23. Heather says:

    When citing a source, which way would you use the colon? I share articles and put the name of the source, time, date, etc. before I post the article. I was wondering, when sharing the source it comes from how should it look?

    1. Per: (enter source like newspaper name)
    or
    2. Per (enter source like newspaper name):

  24. Angela says:

    To check your account, please provide the following details:
    *Registered full name:
    *Complete service address including postal code:
    *Are you the account holder? (Yes/No):

    Thank you.

    Does the colon on ” *Are you the account holder? (Yes/No):” is not needed? Or did I write it correctly?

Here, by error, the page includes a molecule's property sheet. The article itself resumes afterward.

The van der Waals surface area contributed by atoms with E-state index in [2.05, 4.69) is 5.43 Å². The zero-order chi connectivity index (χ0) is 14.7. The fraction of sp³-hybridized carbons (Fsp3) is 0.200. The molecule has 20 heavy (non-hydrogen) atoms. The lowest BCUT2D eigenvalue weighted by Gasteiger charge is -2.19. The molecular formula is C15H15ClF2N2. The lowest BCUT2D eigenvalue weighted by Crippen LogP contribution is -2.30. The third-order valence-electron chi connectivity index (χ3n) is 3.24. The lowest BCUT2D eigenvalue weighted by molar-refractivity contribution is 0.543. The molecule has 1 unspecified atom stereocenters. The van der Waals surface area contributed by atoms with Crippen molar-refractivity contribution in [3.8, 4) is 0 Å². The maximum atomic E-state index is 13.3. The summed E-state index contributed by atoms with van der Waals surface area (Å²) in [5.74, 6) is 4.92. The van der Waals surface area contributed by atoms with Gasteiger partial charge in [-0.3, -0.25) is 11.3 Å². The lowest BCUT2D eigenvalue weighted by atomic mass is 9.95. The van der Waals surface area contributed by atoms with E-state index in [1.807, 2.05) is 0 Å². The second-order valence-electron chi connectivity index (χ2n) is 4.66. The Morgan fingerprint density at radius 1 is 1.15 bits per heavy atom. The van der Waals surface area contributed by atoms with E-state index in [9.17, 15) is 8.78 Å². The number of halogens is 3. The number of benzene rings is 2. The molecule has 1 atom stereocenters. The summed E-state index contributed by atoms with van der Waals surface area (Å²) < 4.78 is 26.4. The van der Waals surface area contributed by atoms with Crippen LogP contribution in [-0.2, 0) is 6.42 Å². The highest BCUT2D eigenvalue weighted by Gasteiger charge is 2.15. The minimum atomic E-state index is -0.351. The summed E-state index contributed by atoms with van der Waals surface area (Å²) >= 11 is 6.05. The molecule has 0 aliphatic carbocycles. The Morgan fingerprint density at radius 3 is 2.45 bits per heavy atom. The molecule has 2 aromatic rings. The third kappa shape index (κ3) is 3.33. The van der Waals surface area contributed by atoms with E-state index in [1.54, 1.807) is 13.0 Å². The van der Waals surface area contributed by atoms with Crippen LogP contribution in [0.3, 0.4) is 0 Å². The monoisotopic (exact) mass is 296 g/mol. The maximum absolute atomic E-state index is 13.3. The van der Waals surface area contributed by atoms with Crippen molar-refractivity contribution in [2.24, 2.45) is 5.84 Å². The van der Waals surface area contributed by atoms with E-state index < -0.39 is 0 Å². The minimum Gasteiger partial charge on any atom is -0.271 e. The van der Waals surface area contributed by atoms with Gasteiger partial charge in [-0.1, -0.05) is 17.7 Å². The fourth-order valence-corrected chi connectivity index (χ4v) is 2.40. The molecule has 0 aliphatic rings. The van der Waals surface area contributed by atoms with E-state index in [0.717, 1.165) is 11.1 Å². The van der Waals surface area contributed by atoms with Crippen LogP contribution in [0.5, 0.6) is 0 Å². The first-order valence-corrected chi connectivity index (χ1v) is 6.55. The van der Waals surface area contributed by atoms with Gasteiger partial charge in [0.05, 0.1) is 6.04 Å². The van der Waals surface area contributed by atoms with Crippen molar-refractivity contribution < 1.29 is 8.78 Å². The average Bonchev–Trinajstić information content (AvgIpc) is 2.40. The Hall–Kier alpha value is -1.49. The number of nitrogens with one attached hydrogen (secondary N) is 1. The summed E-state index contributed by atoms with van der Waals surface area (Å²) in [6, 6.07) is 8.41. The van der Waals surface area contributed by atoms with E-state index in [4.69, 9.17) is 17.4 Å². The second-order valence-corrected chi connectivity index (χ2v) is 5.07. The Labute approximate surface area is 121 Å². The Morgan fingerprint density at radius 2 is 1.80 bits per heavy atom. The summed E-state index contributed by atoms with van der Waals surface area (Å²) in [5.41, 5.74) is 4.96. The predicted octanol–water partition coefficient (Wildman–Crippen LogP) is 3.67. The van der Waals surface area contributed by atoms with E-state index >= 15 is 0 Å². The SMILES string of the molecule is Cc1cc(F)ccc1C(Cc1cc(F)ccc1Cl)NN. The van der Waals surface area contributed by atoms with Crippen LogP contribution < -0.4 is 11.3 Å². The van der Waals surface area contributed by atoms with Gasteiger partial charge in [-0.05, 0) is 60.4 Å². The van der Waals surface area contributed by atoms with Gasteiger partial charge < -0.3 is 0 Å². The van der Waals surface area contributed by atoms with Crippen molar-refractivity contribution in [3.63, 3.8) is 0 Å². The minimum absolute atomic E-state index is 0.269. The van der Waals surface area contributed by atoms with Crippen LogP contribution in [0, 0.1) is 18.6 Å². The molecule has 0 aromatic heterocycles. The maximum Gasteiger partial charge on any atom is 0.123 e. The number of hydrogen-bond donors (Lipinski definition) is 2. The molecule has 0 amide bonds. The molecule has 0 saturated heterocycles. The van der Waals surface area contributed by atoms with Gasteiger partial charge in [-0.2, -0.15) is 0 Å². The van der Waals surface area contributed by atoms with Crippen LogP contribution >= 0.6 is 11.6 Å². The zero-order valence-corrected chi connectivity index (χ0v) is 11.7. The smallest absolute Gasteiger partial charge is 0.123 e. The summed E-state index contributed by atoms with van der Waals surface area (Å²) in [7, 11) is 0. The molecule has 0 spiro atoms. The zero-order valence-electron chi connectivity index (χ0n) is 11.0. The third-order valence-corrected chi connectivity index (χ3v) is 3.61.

• GrammarBook.com says:

      We see no reason why the last colon would be necessary. Perhaps “Yes” and “No” could follow the question with the obvious need for the answer to be circled.

  25. Brad says:

    Thank you for this blog! I need to send out notices on storage units. Would this be the correct way to denote ownership of an item? Do the owners of the item have to appear on the same line as the colon or would the names be considered a list referred to by the colon as presented by the software we use? Thank you.

    REGISTERED OWNERS:
    JOHN DOE JOHN DOE